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Apple Cultivars, New And Old


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Nothing special, to be honest--but I find that to be true of most of the major commercial varieties (including Jazz' parents, Braeburn and Gala). Jazz and Pink Lady both have stringent quality control--for Pink Lady (and I think for Jazz as well) imperfect fruit can't be sold under the name. (Second quality Pink Lady are sold as Cripps Pink, IIRC)

I used to buy apples from the farm or the greenmarket stands--now those are apples! And as a New Yorker, I beg to differ on WA state apples. Not as good as Northeastern ones, and too dominated by the commercial varieties (though perhaps if you actually live there you can get better ones)

Edited by Alexis (log)
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Jazz Apples are pretty nice, I work at a produce wholesaler and there's a new breed of apple coming out now, it's called Envy Apples from New Zealand and they are one of the best things I've put in my mouth.

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  • 2 months later...
Terribly expensive, though. Over two dollars a pound!  :shock:

They are about $2 a pound here in BC, too.

One of my favorite qualities of Honeycrisp apples... they maintain their color and texture, even when cut, and at room temperature. So, quite perfect for serving fresh to a crowd of, say, hungry kids after school. Or on a dessert tray, or on a made-ahead cheese tray. Good for garnishing (because they don't turn brown quickly).

I've cut into a Honeycrisp and taken a slice or two every day for several days; enjoyed every bite!

Karen Dar Woon

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Although you can definitely put me down as a Honeycrisp fan, I am definitely noticing a wide range of quality in these apples. Some are such a marvelous experience they almost knock my socks off. Others are in more of a "what's so special about this?" category. This is the first year I'm noticing this. It makes me wonder whether a lot of people have seen a gold mine in this apple, and are perhaps growing it under conditions that are not the best for this particular tree. If that's not the case, then we're definitely getting apples that have been stored.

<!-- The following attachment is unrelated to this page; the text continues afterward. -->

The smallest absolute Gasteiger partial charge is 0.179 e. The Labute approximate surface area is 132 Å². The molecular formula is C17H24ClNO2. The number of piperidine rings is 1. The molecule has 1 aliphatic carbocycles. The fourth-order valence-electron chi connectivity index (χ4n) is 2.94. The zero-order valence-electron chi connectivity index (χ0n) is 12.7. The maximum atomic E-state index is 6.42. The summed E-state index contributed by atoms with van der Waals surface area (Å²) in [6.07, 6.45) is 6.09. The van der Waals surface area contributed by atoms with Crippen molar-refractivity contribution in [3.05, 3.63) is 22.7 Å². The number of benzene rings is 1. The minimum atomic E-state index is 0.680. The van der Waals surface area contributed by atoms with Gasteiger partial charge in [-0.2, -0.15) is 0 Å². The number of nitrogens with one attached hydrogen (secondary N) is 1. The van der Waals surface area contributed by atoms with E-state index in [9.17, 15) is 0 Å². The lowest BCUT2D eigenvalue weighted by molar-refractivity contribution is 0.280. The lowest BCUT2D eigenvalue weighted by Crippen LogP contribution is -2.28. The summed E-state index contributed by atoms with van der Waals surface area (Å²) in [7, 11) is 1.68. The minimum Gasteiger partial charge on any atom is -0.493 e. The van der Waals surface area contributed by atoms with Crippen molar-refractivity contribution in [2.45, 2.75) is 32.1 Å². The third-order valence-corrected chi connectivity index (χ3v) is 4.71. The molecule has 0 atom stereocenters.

I'm a gambler, though. I'll keep buying them, hoping for that nearly transformational experience. I'd rather pay $2 a pound for a mediocre Honeycrisp than 50 cents a pound for a mediocre anything else.

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For a few weeks now I've been buying bags of Honeycrisp apples and apparently we've been lucky in that all of them have been good, well, outstanding actually. I keep them in a tightly closed plastic bag in the refrigerator. I wonder how long they keep? We eat them everyday but the supply won't last forever.

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Regarding storage, the University of Minnesota Dept of Horticultural Science (where Honeycrisp originated) states:

Honeycrisp fruit has shown excellent storage characteristics. The outstanding flavor and texture can be maintained for at least six months in refrigerated storage without atmosphere modification.

Its origins:

Honeycrisp was produced from a 1960 cross of Macoun and Honeygold, as part of the University of Minnesota apple breeding program to develop winter hardy cultivars with high fruit quality.

Read more here: Minnesota Agricultural Experiment Station, University of Minnesota

Cheers,

Anne

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You are welcome. However, I doubt that home refrigerators are the ideal storage enviroment for apples. These comments would apply to commercial apple storage. I wouldn't assume six months.

Six months? Wow! This is good news. Thank you for the info, barolo.

For those commenting on the variable quality of Honeycrisp:

Immature ‘Honeycrisp’ may never mature and thus remain of poor eating quality. Fruit Fruit harvested too early do not develop varietal flavor and are almost tasteless. If harvested too late, ‘Honeycrisp’ can develop fermentation products, such as ethanol and acetaldehyde, which cause undesirable flavors. The onset of such off-flavors is difficult to predict, as there are no associated visual symptoms.

Read more here:

Post Harvest Quality and Handling of 'Honeycrisp' Apples

Cheers,

Anne

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  • 2 weeks later...

My kids love Honeycrisps. They even ask to have them in their lunchbox (that right there is enough for me to buy them). My husband went to the store last and purchased Gala, they were a lot cheaper and he figured they would not know the difference. He was wrong. I didn't even know what he bought until my daughter came up to me and said that the apples did not taste like anything; how come? I checked the tag and realized he picked up the wrong kind. Now the kids will not eat them (I'll make apple crisp or bake them). It's worth the extra $$ to me if they reach for an apple instead of junk for a snack.

I myself like HoneyCrisps but my favorite apple is Granny Smith.

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I buy my winter's supply of apples every fall (October) from the same orchard and, this year, tried Honeycrisp for the first time. I really like them, and they are crisp. It could well be that Honeycrisps, and other apples, will vary in quality for a couple of reasons.